Thursday, January 04, 2007

My Korean Pride Phases

Since one of the target demographics of this blog is interracial couples, I figured I should do some more posts about the topic (in additional to Nov/Dec '06 engagement series). This one doesn't deal so much with the relationship, but more with my side of some issues.

In regard to my own thoughts towards my Korean heritage, I went through some phases. Throughout the elementary years, I would be made fun of when someone found out my Korean name, which doubled as my middle name. I wished I could be like the other kids and have a normal sounding middle name. I didn't really like going to Korea that much, because it would usually be over summers, and my parents would put me in Korean schools in order to immerse me in the culture and language (I didn't have to do school work). It was fun, but I guess I just didn't like the thought of being in school when "no one else" in American was (too bad I wasn't homeschooled...I wouldn't have thought twice about it). I think it was just insecurity, as many children in unfamiliar situations probably deal with that.

As I transitioned to the high school years, I began to take pride in my heritage. I don't know what sparked the change. I started to become less and less insecure about my own differences, instead using them to highlight myself. I went to a small high school and made friends with the few Asian people in my grade (1 Korean, 1 Filipino). We were known as the Asian Gang. I would always put Korean writing on my possessions and whatnot. Since Florida does not require two state-issued license plates, my front one was a Korean flag plate. At this point, it seemed like some people even envied me because I was different from the rest. This Korean pride continued on for many years into college.

This swell of pride probably peaked during my freshman year at Georgia Tech, and leveled off after that, while still maintaining a pretty good level. It started to fall off when I began to think about marriage though. In high school, I always assumed that I would end up marrying a Korean girl that I would meet at a Korean church. Wrong; I began attending a decidedly non-Korean church, and even started dating a non-Korean as well. Anyways, when I first brought up marriage to my dad (around the end of my first senior year....GT co-ops take 5+ years to graduate), I came away from it with a sour taste. For details on the sour taste, read all the Turbulent Engagement posts.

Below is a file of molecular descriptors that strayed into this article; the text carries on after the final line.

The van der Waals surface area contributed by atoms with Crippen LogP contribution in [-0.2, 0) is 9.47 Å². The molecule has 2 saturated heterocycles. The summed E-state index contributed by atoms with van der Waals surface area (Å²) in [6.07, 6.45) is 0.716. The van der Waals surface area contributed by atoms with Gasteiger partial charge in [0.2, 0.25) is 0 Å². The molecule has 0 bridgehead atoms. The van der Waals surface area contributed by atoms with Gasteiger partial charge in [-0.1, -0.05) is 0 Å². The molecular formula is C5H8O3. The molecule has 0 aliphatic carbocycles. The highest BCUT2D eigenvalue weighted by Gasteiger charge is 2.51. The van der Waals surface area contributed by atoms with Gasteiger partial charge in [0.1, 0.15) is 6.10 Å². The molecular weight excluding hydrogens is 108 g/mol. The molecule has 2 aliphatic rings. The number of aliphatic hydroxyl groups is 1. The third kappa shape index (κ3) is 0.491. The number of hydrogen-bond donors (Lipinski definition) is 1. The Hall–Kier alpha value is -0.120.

I came away with a sour taste, and concordantly began to feel bitter towards Korean culture. I wrote a stream of consciousness on the computer, venting about various topics. Please keep in mind that I am referencing a journal entry I wrote when I was feeling angry, bitter, and resentful:

  • How can I be expected instantly to become a cultural Korean, when I've been raised in American culture my entire life?
  • It was shallow for Korean parents to mandate that their children marry other Koreans at ALL costs, when it seemed it would hardly matter in the long run.
  • Would my parents have a problem if I married a Korean girl who was 0% Korean inside? After all, Harmony had made considerable efforts to learn about Korean culture and language.
  • Korean people are racists! (I was angry and bitter, mind you)
  • I don't want to be the typical Korean man: worldly, swindling, manipulative, lazy.
  • Koreans typically get married at ghastly old ages (like 30 for men), for reasons that I found rather stupid.
Once again, please keep context in mind; I am not usually so angry, bitter, and unpleasant. Anyways, that phase of bitterness and resent towards Korean culture continued and probably peaked in August of 2005 (see here for the reason, paragraphs 5 and 6). And it has since died off a bit after receiving the green light from my parents in May. Who knows what other phases await the JunkMale family?

(aside) Korean relatives usually give large sums of money for presents, usually more for weddings. My liking of Korean culture went up slightly around December 16 ;)

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3 have poured out their souls in electronic text:

  • FIL

    HI JM and H,

    IMO there are some great aspects of Korean culture, particularly concerning character issues like the importance of family, showing respect, being fiscally responsible... There is a lot to be proud of in your heritage. But I must admit the cuisine is still a bit "out there" for me ;-)


  • Headmistress, zookeeper

    I don't know much about Korean culture, but we did get to visit Korea for a couple of weeks. We loved our visit, and found the people we came into contact with friendly, courteous. I tried really hard to learn some few Korean phrases, and my feeblest efforts were met with encouragement and cheerful goodwill.

    In another Asian country where we have somewhat more experience, it was more like France- they just flatly refused to understand anything I said that wasn't pronounced perfectly.

    I gotta agree with your fil. But the HM loves Kimchee, the spicier the better. I sometimes buy him a jar and ask him to please eat it out on the porch.=)

  • Iris

    I really enjoyed this post. I could relate...I'm a bit nervous about how Abba and Umma are going to handle me getting married (if it ever happens) and all the stuff that's involved in that (e.g., approval of sig. other).

    My like for Korean culture always goes up just a little bit whenever I see relatives from Korea. ;)